Second Annual Contribute to Open Source Day
A year ago on this day, I wrote a blog post about the demise of NDoc and issued a challenge for users of Open Source Software to contribute to their favorite projects.
So I offer the following challenge. First, ask yourself these two questions:
- How much money do I save because of Open Source Software?
- Considering how many people spend three bucks for a useless ring tone, is a single dollar too much to contribute to a useful Open Source project?
So let’s ban together and declare today, July 26, 2006, Contribute To Open Source Day.
In looking back at my original challenge, I now believe the emphasis I placed on monetary contribution to be slightly misguided. While I agree to that monetary contributions are helpful for infrastructure support costs (hosting websites, build servers etc...), there are many other means of contributing that are even more valuable, if you have the time. Money is just the easiest way to contribute.
Consider the following options...
- Contribute a bug fix
- Help verify bug reports
- Submit a unit test to help provide code coverage
- Write documentation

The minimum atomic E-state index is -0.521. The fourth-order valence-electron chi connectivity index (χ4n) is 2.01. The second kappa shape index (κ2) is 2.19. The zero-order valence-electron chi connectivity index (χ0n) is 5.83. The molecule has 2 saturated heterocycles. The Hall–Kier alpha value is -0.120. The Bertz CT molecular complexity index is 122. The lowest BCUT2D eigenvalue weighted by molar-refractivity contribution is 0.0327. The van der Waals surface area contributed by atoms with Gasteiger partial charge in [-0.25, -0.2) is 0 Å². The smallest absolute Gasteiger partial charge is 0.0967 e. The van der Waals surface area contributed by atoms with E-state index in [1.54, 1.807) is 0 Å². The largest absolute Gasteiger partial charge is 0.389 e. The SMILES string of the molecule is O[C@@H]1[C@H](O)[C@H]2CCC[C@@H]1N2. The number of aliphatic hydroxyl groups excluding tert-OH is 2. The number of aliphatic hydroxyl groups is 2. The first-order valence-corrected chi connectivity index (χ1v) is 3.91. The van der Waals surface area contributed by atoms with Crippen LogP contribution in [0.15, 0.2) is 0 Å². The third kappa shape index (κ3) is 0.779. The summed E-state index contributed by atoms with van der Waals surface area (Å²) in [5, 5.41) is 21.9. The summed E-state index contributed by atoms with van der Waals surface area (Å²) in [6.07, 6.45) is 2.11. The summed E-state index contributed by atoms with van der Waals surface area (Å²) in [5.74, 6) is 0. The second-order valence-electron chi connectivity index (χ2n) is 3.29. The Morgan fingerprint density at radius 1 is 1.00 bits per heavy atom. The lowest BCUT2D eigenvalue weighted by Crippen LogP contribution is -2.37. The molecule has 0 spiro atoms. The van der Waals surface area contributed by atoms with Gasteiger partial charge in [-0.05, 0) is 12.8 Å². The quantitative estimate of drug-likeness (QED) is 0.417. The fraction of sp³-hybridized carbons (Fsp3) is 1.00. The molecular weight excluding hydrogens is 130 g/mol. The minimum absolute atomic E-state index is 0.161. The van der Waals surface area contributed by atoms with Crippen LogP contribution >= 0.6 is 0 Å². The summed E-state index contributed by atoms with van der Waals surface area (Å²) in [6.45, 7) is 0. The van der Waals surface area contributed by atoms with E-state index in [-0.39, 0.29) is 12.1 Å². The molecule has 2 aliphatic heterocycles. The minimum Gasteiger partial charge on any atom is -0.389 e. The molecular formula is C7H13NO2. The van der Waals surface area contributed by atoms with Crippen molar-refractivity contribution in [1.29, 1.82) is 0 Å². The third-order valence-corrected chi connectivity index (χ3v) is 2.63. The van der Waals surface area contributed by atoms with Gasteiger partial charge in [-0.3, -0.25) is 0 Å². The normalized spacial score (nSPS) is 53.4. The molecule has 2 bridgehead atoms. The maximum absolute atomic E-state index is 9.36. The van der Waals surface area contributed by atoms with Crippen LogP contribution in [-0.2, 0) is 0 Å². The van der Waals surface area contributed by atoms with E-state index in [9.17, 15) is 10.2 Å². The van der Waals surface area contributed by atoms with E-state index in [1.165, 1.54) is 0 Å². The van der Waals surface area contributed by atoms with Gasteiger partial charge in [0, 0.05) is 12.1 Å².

- Submit feature requests
- Help answer questions in the forums
- Tell the developers how much you appreciate the product
I think #8 is often lost in the shuffle. I’m quick to submit a bug report, but I forget to tell the developers of a fine product such as WinMerge how much I appreciate the product.
There are many projects that could use your help. For example, Andrew Stopford just announced a request for developers willing to help MbUnit out. What a great opportunity to work on some really cool code.
Subtext is always looking for contributors, especially now that my commit frequency is down due to my wonderful newborn son. We could use new blood to help pick up the slack until my son cuts his teeth (once he has them) on C# and ASP.NET (or perhaps IronRuby by then).
So again, please consider contributing to Open Source today in whatever way, shape, or form you see fit. This is not a plea to guilt you into it. Rather, consider this a friendly reminder for those of you who would do so anyways, but forget to due to busyness, like myself.